Recycling is one of those seemingly simple things, that becomes complex once you start to think about it. Sure, an aluminum can can be made into another aluminum can, but how does it actually happen? How does the can get sorted from all the other waste in the recycling bin, and find its way to a can-rebirth facility?
Recycling is also one of those things that it is pretty easy to dismiss or be cynical about. I remember hearing how, back in the 1990's, the citizens of New York City were fined for not sorting recyclables out of their trash. That seems fairly admirable, except that it later turned out (in a big scandal) that the so-called recyclables were just being dumped in the landfill. (I can't find a citation for this right now, but I'll keep looking.) New Yorkers were not surprised by this duplicity and corruption. After all, the Mafia had controlled waste removal since the 1950's.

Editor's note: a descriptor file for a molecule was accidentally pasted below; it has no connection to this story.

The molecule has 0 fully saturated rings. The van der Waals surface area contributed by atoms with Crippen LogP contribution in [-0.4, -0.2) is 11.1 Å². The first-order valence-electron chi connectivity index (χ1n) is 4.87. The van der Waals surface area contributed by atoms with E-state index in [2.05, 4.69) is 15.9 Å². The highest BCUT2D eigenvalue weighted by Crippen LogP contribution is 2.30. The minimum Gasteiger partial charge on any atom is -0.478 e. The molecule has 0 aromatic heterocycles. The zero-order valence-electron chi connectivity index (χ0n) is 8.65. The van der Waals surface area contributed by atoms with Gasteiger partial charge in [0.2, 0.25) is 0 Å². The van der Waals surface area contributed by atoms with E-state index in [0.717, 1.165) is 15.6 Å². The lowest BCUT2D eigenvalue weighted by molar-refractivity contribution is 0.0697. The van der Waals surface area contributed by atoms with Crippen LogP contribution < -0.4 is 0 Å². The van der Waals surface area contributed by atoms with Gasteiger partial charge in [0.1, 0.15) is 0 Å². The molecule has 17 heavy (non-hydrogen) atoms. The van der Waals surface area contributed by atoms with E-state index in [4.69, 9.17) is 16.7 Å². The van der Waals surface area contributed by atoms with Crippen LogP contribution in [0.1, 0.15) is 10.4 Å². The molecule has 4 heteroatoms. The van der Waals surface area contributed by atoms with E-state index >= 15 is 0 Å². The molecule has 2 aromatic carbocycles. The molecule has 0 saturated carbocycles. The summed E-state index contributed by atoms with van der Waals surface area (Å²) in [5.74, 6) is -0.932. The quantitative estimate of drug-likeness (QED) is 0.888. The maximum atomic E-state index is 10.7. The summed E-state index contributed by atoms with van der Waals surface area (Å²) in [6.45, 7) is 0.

My intern and I had been talking about how recycling programs vary in different parts of the United States. I used to say that when I freelanced all over the country that my questions upon arriving at a new place were
- Can you turn right on red?
- Can you buy beer on Sunday?
- And, what's the story with recycling?
But how does it all work?
Robb found the following videos, which show -- in a geeky but fascinating manner -- just how all that recyclable waste gets sorted. I was struck by
- how energy intensive this process is
- how much they still rely on humans
- how expensive it must be to deal with all this waste
- what a gigantic amount of trash was being recycled